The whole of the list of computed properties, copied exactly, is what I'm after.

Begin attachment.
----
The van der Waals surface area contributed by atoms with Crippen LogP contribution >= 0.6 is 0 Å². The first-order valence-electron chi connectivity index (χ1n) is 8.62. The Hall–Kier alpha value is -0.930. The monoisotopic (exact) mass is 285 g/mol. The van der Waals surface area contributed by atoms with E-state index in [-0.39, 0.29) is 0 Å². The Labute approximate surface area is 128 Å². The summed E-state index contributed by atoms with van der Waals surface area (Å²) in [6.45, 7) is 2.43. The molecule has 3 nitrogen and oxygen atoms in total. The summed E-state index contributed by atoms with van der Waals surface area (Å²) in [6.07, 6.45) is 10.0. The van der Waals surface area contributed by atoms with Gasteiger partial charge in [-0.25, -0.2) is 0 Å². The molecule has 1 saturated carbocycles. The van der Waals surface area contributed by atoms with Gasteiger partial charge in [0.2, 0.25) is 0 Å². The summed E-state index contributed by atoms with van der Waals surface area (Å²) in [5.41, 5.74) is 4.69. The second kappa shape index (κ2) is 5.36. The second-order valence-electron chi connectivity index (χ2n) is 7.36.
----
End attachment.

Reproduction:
The van der Waals surface area contributed by atoms with Crippen LogP contribution >= 0.6 is 0 Å². The first-order valence-electron chi connectivity index (χ1n) is 8.62. The Hall–Kier alpha value is -0.930. The monoisotopic (exact) mass is 285 g/mol. The van der Waals surface area contributed by atoms with E-state index in [-0.39, 0.29) is 0 Å². The Labute approximate surface area is 128 Å². The summed E-state index contributed by atoms with van der Waals surface area (Å²) in [6.45, 7) is 2.43. The molecule has 3 nitrogen and oxygen atoms in total. The summed E-state index contributed by atoms with van der Waals surface area (Å²) in [6.07, 6.45) is 10.0. The van der Waals surface area contributed by atoms with Gasteiger partial charge in [-0.25, -0.2) is 0 Å². The molecule has 1 saturated carbocycles. The van der Waals surface area contributed by atoms with Gasteiger partial charge in [0.2, 0.25) is 0 Å². The summed E-state index contributed by atoms with van der Waals surface area (Å²) in [5.41, 5.74) is 4.69. The second kappa shape index (κ2) is 5.36. The second-order valence-electron chi connectivity index (χ2n) is 7.36.